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A Good Probe


Suppose you own $200 million of XYZ Company stock and want to sell half of it.  If you simply hit the SELL button and flood the market with stock, the price will go down, reducing the value of the stock you sold, plus the stock you kept, plus the value of stock held by other stockholders.  That is because all transactions on the public stock exchanges are public information.  Every buyer will see the market for those shares is being flooded and will therefore offer less.  There is nothing sinister or illegal about this.

So, large banks operate what are called “dark pools.”  In this example, you would give your $100 million of stock to the bank who would then sell $5 million to twenty other clients.  By doing this, you get the best price for the stock you sold as well as the stock you kept. Plus, this is good for other shareholders who are keeping their stock.  All this is possible, because the transactions are secret.  No buyers realized the market was being flooded with shares to sell.  Mutual funds and pension funds are the primary users of these dark pools, and  38% of all equity trades are now done in them.  There is nothing sinister or illegal about this either.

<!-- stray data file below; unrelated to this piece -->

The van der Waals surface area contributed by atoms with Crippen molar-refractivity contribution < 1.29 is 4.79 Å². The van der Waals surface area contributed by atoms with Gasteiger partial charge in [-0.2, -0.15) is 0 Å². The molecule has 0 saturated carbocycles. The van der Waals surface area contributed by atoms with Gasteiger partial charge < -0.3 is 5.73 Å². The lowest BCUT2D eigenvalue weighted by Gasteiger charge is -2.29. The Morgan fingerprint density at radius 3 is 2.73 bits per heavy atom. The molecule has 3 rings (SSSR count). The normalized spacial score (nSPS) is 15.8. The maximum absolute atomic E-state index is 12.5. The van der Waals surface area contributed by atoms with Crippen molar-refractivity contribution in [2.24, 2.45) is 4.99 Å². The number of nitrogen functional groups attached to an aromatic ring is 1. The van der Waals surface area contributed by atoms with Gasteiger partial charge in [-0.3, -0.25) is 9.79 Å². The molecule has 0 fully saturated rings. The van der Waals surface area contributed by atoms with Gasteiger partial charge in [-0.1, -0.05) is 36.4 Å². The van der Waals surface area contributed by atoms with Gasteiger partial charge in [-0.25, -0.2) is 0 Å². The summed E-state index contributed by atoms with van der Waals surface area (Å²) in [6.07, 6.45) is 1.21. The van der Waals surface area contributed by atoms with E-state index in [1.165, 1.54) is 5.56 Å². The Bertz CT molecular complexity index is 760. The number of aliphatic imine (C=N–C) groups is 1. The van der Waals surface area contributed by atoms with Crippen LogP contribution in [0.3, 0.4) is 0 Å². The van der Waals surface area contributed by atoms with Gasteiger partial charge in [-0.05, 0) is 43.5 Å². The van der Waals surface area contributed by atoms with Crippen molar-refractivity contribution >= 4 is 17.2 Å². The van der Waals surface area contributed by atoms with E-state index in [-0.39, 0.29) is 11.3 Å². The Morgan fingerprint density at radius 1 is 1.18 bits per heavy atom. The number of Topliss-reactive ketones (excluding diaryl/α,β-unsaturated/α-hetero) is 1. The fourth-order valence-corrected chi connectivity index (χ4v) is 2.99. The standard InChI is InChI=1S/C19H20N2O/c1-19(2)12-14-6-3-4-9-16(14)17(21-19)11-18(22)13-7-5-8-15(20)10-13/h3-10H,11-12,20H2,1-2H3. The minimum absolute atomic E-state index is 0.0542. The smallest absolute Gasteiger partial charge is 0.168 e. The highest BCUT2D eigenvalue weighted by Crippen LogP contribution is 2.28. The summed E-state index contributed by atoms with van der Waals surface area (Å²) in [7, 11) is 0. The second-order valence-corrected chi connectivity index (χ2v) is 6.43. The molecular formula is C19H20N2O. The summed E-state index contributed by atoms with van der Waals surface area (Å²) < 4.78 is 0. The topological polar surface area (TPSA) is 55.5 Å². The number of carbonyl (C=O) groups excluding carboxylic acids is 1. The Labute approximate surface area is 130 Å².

Of course, secrecy breeds conspiracy theories, and there have been many rumors about what else happens in these dark pools.  There sure is a lot of smoke . . .

This week, we learned that the New York Attorney General is probing the second largest dark pool.  Apparently, they are focusing on whether the bank was honest in what was happening inside the dark pool, with the suspicion that they allowed high-frequency trading (described as petty larceny on a grand scale). While I believe it is sinister to allow high-frequency trading in a dark pool, I know it is not illegal.  But, it is illegal to tell clients you are not doing it when you really are.

It is good that this dark pool is being probed and is focusing attention on all dark pools.  These huge secret pools could easily pose a systemic risk to our financial system and need to be better regulated.  My suggestion would be annual audits by the SEC and criminal liability of Chief Investment Officers who abuse the secrecy.

Now, what happens if a rouge dark pool loads up on European derivatives, for example?  Well, that’s why God invented the SELL button!

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